The soprano saxophone that opens Anenon's new disc, Tongue, is not the only reason to check out Brian Allen Simon's fourth LP; acoustic piano, synthesizer and field recordings all figure prominently. But it does make an outsized contribution to what can only be described as a beautifully composed and performed disc.
That's no small feat when you consider the degree of difficulty presented by the soprano sax. Primarily a jazz instrument, it is for accomplished hands only. Simon delivers a number of remarkable performances: "Two for C" is one example. Overtop a synth loop that Philip Glass would be proud to call his own, and light piano accompaniment, he pushes his instrument in ways it isn't often heard. Clearly, the man can play.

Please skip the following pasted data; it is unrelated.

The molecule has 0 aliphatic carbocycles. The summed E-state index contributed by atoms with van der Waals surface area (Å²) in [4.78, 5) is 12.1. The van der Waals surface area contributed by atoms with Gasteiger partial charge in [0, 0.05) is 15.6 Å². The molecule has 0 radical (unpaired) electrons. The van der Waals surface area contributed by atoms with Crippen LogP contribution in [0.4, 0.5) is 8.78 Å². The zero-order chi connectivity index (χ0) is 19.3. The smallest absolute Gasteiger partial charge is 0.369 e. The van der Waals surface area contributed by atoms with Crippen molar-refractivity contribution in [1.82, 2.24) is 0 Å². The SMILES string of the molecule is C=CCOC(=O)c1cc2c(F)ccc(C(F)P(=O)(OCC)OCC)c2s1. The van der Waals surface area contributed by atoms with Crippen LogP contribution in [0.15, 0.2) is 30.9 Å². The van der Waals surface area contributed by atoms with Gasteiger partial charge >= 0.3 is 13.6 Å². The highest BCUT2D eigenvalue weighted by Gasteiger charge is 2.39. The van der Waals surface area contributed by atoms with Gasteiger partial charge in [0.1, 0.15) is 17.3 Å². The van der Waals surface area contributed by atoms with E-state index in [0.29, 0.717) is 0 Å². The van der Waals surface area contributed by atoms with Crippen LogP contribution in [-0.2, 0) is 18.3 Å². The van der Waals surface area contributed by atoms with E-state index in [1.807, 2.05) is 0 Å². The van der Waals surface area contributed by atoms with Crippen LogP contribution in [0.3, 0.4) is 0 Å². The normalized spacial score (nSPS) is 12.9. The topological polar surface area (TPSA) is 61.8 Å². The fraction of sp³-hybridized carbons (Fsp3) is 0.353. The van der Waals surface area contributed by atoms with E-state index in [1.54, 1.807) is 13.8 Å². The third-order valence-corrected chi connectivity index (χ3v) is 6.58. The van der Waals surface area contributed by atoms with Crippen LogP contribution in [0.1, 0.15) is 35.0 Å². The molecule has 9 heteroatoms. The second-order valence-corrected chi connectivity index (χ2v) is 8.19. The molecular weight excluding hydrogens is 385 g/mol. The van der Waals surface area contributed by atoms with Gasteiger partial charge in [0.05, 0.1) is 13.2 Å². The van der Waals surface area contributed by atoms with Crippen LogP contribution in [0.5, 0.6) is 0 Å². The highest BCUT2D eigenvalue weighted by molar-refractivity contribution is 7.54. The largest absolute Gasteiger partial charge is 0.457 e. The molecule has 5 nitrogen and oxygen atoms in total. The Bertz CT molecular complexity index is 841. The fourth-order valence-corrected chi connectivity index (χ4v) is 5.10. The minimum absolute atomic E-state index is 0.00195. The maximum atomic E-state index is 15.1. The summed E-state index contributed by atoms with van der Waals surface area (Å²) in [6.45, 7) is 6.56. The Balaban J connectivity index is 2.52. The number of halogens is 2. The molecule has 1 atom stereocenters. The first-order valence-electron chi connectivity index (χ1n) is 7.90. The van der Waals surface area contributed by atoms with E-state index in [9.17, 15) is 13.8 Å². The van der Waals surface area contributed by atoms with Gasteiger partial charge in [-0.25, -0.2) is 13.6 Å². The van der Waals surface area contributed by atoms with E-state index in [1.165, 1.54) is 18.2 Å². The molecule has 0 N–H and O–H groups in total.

This particular sax can be a bit polarizing though. After enjoying real avant-garde legitimacy in the illustrious hands of John Coltrane, the soprano saxophone has fallen in with less celebrated company. Its regular appearances on dinnertime jazz and new age recordings have given the instrument a bad name. So much so that even innovative performances like this one suffer by association.
Stick with it though. The album grows stronger with repeated listens. "Campana," "Pure" and "Verso" are all exceptional. In its own way, each is exquisitely played and a pleasure to take in.
File the album in your new classical section, primarily because of Simon's world-class technique. But given the instrumentation, it could just as easily be marketed as an ambient or jazz album. It would be no less great a success. (Friends of Friends)